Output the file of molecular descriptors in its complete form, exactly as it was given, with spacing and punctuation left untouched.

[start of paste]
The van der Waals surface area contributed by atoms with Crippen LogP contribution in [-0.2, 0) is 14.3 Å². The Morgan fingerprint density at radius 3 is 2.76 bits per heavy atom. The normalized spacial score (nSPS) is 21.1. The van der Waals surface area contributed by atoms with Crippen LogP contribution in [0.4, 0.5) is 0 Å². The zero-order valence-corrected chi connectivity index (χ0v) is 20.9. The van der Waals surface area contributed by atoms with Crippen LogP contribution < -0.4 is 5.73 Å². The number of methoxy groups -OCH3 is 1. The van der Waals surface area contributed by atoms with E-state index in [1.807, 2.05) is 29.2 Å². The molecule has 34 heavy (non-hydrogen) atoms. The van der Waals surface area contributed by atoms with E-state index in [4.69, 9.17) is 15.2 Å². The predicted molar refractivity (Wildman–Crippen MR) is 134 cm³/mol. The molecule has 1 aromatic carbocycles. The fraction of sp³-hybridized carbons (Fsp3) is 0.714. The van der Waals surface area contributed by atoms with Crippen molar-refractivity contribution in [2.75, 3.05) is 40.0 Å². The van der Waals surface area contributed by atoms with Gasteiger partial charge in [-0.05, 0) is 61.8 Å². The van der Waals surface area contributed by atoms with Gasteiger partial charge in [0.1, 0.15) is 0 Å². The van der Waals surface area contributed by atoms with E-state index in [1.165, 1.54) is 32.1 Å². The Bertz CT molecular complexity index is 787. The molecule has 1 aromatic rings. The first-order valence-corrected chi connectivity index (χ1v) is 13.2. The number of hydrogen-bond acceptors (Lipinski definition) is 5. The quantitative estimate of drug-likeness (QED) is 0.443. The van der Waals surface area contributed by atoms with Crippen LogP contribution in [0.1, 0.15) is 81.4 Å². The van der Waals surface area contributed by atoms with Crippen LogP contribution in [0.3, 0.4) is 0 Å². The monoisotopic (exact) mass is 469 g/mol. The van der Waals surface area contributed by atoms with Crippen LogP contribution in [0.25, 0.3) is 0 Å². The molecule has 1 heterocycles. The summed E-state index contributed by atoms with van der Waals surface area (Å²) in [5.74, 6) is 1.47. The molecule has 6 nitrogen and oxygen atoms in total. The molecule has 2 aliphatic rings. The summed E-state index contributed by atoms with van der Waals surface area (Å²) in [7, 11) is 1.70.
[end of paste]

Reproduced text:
The van der Waals surface area contributed by atoms with Crippen LogP contribution in [-0.2, 0) is 14.3 Å². The Morgan fingerprint density at radius 3 is 2.76 bits per heavy atom. The normalized spacial score (nSPS) is 21.1. The van der Waals surface area contributed by atoms with Crippen LogP contribution in [0.4, 0.5) is 0 Å². The zero-order valence-corrected chi connectivity index (χ0v) is 20.9. The van der Waals surface area contributed by atoms with Crippen LogP contribution < -0.4 is 5.73 Å². The number of methoxy groups -OCH3 is 1. The van der Waals surface area contributed by atoms with E-state index in [1.807, 2.05) is 29.2 Å². The molecule has 34 heavy (non-hydrogen) atoms. The van der Waals surface area contributed by atoms with E-state index in [4.69, 9.17) is 15.2 Å². The predicted molar refractivity (Wildman–Crippen MR) is 134 cm³/mol. The molecule has 1 aromatic carbocycles. The fraction of sp³-hybridized carbons (Fsp3) is 0.714. The van der Waals surface area contributed by atoms with Crippen molar-refractivity contribution in [2.75, 3.05) is 40.0 Å². The van der Waals surface area contributed by atoms with Gasteiger partial charge in [-0.05, 0) is 61.8 Å². The van der Waals surface area contributed by atoms with Gasteiger partial charge in [0.1, 0.15) is 0 Å². The van der Waals surface area contributed by atoms with E-state index in [1.165, 1.54) is 32.1 Å². The Bertz CT molecular complexity index is 787. The molecule has 1 aromatic rings. The first-order valence-corrected chi connectivity index (χ1v) is 13.2. The number of hydrogen-bond acceptors (Lipinski definition) is 5. The quantitative estimate of drug-likeness (QED) is 0.443. The van der Waals surface area contributed by atoms with Crippen LogP contribution in [0.1, 0.15) is 81.4 Å². The van der Waals surface area contributed by atoms with Crippen LogP contribution in [0.3, 0.4) is 0 Å². The monoisotopic (exact) mass is 469 g/mol. The van der Waals surface area contributed by atoms with Crippen LogP contribution in [0.25, 0.3) is 0 Å². The molecule has 1 heterocycles. The summed E-state index contributed by atoms with van der Waals surface area (Å²) in [5.74, 6) is 1.47. The molecule has 6 nitrogen and oxygen atoms in total. The molecule has 2 aliphatic rings. The summed E-state index contributed by atoms with van der Waals surface area (Å²) in [7, 11) is 1.70.